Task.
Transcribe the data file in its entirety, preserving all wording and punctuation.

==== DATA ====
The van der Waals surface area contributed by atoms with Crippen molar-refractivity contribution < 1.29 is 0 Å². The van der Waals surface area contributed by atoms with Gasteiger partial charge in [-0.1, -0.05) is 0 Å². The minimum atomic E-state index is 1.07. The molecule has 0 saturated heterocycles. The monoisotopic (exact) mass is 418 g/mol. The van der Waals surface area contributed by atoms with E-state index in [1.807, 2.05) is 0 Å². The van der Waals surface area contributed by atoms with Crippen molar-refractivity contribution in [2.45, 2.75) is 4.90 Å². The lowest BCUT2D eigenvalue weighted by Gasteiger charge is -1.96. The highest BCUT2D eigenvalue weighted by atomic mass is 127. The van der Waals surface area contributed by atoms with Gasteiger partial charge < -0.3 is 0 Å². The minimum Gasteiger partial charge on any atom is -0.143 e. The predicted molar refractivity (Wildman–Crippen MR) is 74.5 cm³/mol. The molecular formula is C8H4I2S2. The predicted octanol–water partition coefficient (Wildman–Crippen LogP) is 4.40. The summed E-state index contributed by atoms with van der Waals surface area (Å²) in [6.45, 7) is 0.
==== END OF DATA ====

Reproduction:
The van der Waals surface area contributed by atoms with Crippen molar-refractivity contribution < 1.29 is 0 Å². The van der Waals surface area contributed by atoms with Gasteiger partial charge in [-0.1, -0.05) is 0 Å². The minimum atomic E-state index is 1.07. The molecule has 0 saturated heterocycles. The monoisotopic (exact) mass is 418 g/mol. The van der Waals surface area contributed by atoms with E-state index in [1.807, 2.05) is 0 Å². The van der Waals surface area contributed by atoms with Crippen molar-refractivity contribution in [2.45, 2.75) is 4.90 Å². The lowest BCUT2D eigenvalue weighted by Gasteiger charge is -1.96. The highest BCUT2D eigenvalue weighted by atomic mass is 127. The van der Waals surface area contributed by atoms with Gasteiger partial charge < -0.3 is 0 Å². The minimum Gasteiger partial charge on any atom is -0.143 e. The predicted molar refractivity (Wildman–Crippen MR) is 74.5 cm³/mol. The molecular formula is C8H4I2S2. The predicted octanol–water partition coefficient (Wildman–Crippen LogP) is 4.40. The summed E-state index contributed by atoms with van der Waals surface area (Å²) in [6.45, 7) is 0.